Journalists in the U.S. are concerned for the future. Journalists in Baku are concerned for the present.
I’ll be honest: When I received that first email almost a year ago from Terry Davidson at the U.S. Embassy in Azerbaijan, expressing interest in translating my book and having me visit the country, my first thought was “where the heck is that?” Azerbaijan is a former Soviet Union country near Georgia, just north of Iran, and Baku is the capital city, perched on the western shore of the Caspian sea.
I’m here this week speaking to various groups of journalists and students. And tonight, I’ll be attending a special “book launch” as the embassy begins distributing copies of Journalism 2.0 that were translated into Azerbaijani. (This is the fourth language for Journalism 2.0. Unfortunately I can still only read one.) Yesterday I spent three hours with a group of about 20 student journalists and another 3 hours with a small group of “A-list bloggers” from Baku.
The students are eager, ambitious and idealistic, just like the students I speak to in the U.S. Unlike their American counterparts, however, they have a much harder career path to travel since there really isn’t an economic model for journalism in Azerbaijan. Advertising isn’t really a factor in the media and the newspapers and TV stations here are tightly controlled by the government, which probably explains their tiny reach. In a city of about 2 million people, the largest newspaper has a circulation of about 3,000 7,000 (correction made 5/23/10).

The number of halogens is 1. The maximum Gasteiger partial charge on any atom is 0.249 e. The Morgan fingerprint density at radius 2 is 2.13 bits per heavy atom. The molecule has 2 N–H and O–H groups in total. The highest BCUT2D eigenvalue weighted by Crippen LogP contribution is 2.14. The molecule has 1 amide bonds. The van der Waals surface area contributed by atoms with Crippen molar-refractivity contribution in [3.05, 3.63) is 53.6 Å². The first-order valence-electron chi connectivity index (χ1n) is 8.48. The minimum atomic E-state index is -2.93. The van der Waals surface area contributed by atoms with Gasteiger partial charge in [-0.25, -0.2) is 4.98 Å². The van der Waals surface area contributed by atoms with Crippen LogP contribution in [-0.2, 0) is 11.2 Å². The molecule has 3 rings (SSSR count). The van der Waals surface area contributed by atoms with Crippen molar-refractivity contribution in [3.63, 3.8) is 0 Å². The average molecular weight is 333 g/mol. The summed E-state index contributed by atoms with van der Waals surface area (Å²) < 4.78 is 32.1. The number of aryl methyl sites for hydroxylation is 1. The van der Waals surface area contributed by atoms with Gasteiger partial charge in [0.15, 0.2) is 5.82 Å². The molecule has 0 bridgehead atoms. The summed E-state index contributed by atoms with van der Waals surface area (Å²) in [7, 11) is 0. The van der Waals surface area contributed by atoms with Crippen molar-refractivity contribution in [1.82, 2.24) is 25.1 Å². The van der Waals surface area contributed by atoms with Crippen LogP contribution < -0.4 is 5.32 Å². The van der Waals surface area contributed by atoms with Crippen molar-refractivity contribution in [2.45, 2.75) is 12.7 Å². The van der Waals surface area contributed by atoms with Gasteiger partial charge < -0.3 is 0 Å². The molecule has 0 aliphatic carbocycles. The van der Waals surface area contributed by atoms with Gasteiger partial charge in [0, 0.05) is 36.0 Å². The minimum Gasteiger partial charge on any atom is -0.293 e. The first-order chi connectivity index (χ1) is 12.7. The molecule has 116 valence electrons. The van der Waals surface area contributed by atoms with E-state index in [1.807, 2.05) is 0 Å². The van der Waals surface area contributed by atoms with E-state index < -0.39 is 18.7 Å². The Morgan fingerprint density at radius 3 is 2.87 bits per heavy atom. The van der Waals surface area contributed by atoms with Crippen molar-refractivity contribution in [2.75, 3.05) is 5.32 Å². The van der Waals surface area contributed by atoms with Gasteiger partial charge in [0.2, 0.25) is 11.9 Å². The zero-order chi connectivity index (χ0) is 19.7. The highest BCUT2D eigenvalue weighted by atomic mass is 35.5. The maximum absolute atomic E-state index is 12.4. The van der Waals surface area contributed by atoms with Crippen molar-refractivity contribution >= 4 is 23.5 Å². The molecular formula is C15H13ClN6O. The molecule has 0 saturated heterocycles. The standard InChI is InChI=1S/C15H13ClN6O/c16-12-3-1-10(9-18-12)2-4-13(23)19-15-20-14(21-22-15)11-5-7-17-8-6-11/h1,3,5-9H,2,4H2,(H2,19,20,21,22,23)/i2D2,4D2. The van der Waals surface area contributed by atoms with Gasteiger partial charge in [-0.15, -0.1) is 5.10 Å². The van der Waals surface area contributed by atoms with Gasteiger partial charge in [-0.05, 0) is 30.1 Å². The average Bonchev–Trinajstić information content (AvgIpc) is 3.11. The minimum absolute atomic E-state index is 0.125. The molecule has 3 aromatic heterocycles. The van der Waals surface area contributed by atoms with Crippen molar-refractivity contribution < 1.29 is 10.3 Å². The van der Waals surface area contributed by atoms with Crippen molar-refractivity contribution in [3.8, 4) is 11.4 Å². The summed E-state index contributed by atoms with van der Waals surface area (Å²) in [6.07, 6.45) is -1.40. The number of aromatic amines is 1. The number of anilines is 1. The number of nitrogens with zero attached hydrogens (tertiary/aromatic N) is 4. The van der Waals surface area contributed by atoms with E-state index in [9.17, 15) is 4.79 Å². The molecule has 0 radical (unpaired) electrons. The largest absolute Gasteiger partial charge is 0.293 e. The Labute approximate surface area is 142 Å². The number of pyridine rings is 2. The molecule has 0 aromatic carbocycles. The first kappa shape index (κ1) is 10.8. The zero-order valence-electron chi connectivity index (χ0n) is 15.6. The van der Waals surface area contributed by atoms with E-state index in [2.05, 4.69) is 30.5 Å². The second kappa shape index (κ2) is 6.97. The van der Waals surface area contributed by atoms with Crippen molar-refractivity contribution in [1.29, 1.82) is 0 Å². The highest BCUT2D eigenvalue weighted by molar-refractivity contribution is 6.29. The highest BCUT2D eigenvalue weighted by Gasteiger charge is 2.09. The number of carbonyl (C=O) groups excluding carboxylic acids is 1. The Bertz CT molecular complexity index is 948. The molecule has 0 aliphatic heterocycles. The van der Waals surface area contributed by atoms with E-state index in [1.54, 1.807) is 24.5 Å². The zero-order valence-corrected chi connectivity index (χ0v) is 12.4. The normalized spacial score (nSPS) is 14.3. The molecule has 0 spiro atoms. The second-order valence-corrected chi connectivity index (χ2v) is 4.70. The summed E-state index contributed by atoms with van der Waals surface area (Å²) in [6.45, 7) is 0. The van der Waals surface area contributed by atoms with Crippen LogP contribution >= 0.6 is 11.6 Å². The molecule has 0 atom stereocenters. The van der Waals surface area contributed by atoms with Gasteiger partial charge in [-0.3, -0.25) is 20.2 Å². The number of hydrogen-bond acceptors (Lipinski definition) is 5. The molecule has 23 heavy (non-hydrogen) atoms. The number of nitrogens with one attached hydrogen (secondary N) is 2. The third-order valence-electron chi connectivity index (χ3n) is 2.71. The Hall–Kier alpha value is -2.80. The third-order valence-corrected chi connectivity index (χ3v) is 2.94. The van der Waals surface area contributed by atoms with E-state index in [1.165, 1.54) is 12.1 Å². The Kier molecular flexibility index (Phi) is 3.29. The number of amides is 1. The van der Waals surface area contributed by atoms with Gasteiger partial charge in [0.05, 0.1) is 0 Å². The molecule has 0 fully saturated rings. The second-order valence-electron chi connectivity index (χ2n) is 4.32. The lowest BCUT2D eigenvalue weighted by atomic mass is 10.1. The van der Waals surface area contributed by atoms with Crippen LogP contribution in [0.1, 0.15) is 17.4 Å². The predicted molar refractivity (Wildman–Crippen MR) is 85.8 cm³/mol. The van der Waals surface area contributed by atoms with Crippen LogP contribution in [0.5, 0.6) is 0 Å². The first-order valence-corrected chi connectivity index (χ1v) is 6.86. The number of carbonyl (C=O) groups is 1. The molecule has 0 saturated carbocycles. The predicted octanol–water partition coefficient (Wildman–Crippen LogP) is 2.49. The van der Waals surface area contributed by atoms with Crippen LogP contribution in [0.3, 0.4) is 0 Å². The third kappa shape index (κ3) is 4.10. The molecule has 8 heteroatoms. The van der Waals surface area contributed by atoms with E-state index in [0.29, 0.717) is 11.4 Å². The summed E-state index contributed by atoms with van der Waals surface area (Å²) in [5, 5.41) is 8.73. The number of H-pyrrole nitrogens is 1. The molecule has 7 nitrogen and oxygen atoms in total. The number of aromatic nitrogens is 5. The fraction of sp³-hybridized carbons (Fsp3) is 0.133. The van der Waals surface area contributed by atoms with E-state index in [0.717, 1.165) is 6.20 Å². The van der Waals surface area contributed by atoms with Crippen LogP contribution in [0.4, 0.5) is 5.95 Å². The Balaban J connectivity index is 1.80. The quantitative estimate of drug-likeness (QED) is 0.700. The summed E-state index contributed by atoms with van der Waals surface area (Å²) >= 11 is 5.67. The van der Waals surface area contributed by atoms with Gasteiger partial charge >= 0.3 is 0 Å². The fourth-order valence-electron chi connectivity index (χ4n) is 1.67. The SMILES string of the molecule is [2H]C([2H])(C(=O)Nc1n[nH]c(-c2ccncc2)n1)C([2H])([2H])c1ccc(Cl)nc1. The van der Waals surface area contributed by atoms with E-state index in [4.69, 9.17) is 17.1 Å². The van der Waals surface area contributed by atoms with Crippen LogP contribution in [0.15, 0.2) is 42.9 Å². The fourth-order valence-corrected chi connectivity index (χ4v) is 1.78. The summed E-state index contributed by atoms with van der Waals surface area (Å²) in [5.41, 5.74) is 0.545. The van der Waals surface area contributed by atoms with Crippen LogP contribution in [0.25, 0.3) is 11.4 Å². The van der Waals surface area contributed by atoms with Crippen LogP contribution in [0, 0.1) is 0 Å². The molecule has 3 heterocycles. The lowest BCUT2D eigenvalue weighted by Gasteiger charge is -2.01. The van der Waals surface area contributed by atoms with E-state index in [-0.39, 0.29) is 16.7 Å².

A few groups opposed to the government have started their own newspapers and websites, but most are nothing more than political hit publications. There is almost a complete dearth of independent journalism in the country, but the students I met with are determined to change that somehow.
To a person, they all said their primary interest in journalism is social issues. In the U.S., student journalists are more focused on sports, music, food and travel journalism. We’re lucky. When I mention this to the Azerbaijani students, they said they would like to do “fun” journalism but there are too many problems in their country to focus on such things.
The bloggers, meanwhile, are walking the walk. They report on corruption, human rights violations and other injustices in a country that is enjoying incredible economic growth due to a second oil boom. The money is being spent to spruce up downtown Baku (gleaming parks and shopping malls make certain areas of Baku measure up with more cosmopolitan cities in Europe) while basic infrastructure gets ignored, according to the people I’ve met. While we spoke, two of their friends sat in jail. They say it’s because of a parody video they produced, profiled in this New York Times story. Apparently they’re not the only journalists behind bars in this country, either.
So take a deep breath and appreciate your current situation as a journalist, whether you are looking for work or are currently unsatisfied with your position. It’s still a powerful weapon that can affect real change. That’s what the journalists in Baku hope anyway.